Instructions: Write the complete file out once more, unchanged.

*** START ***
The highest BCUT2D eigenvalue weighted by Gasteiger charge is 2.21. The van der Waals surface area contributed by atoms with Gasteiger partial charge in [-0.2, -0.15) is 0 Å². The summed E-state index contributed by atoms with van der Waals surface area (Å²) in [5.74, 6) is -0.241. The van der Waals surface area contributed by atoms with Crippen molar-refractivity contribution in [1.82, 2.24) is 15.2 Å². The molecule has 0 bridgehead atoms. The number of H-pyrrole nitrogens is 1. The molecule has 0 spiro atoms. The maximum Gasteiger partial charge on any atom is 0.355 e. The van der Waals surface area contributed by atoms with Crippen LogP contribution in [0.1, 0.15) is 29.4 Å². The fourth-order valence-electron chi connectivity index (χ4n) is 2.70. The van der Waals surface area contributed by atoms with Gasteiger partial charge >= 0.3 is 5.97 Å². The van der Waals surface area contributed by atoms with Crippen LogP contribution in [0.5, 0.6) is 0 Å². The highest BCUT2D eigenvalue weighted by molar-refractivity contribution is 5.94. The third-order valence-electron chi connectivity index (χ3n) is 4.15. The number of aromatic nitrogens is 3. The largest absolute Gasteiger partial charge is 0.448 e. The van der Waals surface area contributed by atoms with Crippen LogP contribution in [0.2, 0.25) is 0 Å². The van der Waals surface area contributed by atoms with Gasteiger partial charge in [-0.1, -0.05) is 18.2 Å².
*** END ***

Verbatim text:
The highest BCUT2D eigenvalue weighted by Gasteiger charge is 2.21. The van der Waals surface area contributed by atoms with Gasteiger partial charge in [-0.2, -0.15) is 0 Å². The summed E-state index contributed by atoms with van der Waals surface area (Å²) in [5.74, 6) is -0.241. The van der Waals surface area contributed by atoms with Crippen molar-refractivity contribution in [1.82, 2.24) is 15.2 Å². The molecule has 0 bridgehead atoms. The number of H-pyrrole nitrogens is 1. The molecule has 0 spiro atoms. The maximum Gasteiger partial charge on any atom is 0.355 e. The van der Waals surface area contributed by atoms with Crippen LogP contribution in [0.1, 0.15) is 29.4 Å². The fourth-order valence-electron chi connectivity index (χ4n) is 2.70. The van der Waals surface area contributed by atoms with Gasteiger partial charge >= 0.3 is 5.97 Å². The van der Waals surface area contributed by atoms with Crippen LogP contribution in [0.5, 0.6) is 0 Å². The highest BCUT2D eigenvalue weighted by molar-refractivity contribution is 5.94. The third-order valence-electron chi connectivity index (χ3n) is 4.15. The number of aromatic nitrogens is 3. The largest absolute Gasteiger partial charge is 0.448 e. The van der Waals surface area contributed by atoms with Crippen LogP contribution in [0.2, 0.25) is 0 Å². The van der Waals surface area contributed by atoms with Gasteiger partial charge in [-0.1, -0.05) is 18.2 Å².